1. They start the story with a hook and end with a punch. If these two parts of the content are sound, the rest of the material will sit easily in between.
2. They treat words like goldleaf. Each one has its own glint. They don’t need to elaborate with adjectives or adverbs, or say the same thing in three different ways. People will get it the first time.
3. They know that writer’s block is a form of stagefright. Practice of your craft will give you the confidence to write under the toughest conditions.
4. They understand that writers also get stuck when they don’t have a clear picture in their mind of whom they’re addressing. Clarify that and the writing will flow.
5. They’re happy for their first draft to be rough. And the next two rewrites. After that, they’re getting close to the finished piece.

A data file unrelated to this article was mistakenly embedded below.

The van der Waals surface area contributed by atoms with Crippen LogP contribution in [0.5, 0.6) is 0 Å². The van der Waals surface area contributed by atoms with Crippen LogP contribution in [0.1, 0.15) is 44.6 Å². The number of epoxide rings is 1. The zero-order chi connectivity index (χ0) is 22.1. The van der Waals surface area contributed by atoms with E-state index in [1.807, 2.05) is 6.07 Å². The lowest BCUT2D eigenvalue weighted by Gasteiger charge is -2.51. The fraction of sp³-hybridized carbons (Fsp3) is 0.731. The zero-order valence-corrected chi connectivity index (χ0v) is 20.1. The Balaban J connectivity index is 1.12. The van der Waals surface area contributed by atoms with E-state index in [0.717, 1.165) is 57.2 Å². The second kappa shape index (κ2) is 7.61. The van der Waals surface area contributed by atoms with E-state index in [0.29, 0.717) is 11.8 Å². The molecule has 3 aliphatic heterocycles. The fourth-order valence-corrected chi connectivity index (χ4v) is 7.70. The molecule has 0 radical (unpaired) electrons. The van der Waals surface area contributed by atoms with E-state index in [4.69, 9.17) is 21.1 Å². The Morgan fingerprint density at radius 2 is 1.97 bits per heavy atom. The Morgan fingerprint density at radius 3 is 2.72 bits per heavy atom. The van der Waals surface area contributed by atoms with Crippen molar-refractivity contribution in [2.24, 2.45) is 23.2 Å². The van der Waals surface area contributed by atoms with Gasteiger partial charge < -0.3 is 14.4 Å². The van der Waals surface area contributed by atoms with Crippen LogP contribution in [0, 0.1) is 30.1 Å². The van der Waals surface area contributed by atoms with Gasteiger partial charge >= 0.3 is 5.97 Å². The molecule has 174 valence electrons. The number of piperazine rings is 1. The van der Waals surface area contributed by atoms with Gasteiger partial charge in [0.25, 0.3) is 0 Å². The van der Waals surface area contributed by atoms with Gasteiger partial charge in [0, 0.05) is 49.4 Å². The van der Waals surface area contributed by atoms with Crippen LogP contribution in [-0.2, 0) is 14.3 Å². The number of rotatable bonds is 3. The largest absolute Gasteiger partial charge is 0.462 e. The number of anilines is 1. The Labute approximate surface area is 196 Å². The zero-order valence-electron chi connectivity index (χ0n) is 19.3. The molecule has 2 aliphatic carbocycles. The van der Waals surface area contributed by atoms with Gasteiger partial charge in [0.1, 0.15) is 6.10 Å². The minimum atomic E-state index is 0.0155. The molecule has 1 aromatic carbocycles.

6. They find that reciting a story aloud is an excellent way of checking its flow. (That doesn’t apply if you’re writing for The Guardian, where tortuous prose may be a sign of cleverness. For every other media brand, it’s good advice.)
7. They never write on a per-word basis of payment, which is a blueprint for poverty. They charge per article or by the hour.
8. They understand that while everyone can write, few people can do it really really well. Most of us are able to cook a meal, but that doesn’t make us Gordon Ramsay.
9. They’ve found that working to a word limit is a tough but good discipline. Most online articles are fewer than 400 words. Any clown can add more. The hard part is leaving stuff out.